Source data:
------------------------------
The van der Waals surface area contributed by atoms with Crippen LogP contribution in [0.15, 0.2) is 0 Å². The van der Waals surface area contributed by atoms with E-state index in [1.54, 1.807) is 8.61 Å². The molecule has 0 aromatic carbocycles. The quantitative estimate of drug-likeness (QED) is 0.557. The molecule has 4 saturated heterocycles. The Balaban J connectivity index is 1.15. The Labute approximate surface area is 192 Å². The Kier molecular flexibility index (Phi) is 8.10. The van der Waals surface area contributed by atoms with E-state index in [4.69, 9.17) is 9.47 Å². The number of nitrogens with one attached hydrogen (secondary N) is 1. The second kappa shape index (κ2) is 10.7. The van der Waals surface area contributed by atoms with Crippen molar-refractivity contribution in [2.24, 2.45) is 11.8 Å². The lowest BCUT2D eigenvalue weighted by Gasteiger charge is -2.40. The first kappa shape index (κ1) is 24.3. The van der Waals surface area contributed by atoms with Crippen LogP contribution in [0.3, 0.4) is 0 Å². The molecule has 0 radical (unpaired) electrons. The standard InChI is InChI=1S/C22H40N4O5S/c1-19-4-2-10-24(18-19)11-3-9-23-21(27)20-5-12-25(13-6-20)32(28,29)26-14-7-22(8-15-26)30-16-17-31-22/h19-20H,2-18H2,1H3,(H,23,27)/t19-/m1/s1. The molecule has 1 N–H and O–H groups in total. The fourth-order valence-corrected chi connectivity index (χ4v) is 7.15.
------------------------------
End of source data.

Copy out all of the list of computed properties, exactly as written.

The van der Waals surface area contributed by atoms with Crippen LogP contribution in [0.15, 0.2) is 0 Å². The van der Waals surface area contributed by atoms with E-state index in [1.54, 1.807) is 8.61 Å². The molecule has 0 aromatic carbocycles. The quantitative estimate of drug-likeness (QED) is 0.557. The molecule has 4 saturated heterocycles. The Balaban J connectivity index is 1.15. The Labute approximate surface area is 192 Å². The Kier molecular flexibility index (Phi) is 8.10. The van der Waals surface area contributed by atoms with E-state index in [4.69, 9.17) is 9.47 Å². The number of nitrogens with one attached hydrogen (secondary N) is 1. The second kappa shape index (κ2) is 10.7. The van der Waals surface area contributed by atoms with Crippen molar-refractivity contribution in [2.24, 2.45) is 11.8 Å². The lowest BCUT2D eigenvalue weighted by Gasteiger charge is -2.40. The first kappa shape index (κ1) is 24.3. The van der Waals surface area contributed by atoms with Crippen LogP contribution in [0.3, 0.4) is 0 Å². The molecule has 0 radical (unpaired) electrons. The standard InChI is InChI=1S/C22H40N4O5S/c1-19-4-2-10-24(18-19)11-3-9-23-21(27)20-5-12-25(13-6-20)32(28,29)26-14-7-22(8-15-26)30-16-17-31-22/h19-20H,2-18H2,1H3,(H,23,27)/t19-/m1/s1. The molecule has 1 N–H and O–H groups in total. The fourth-order valence-corrected chi connectivity index (χ4v) is 7.15.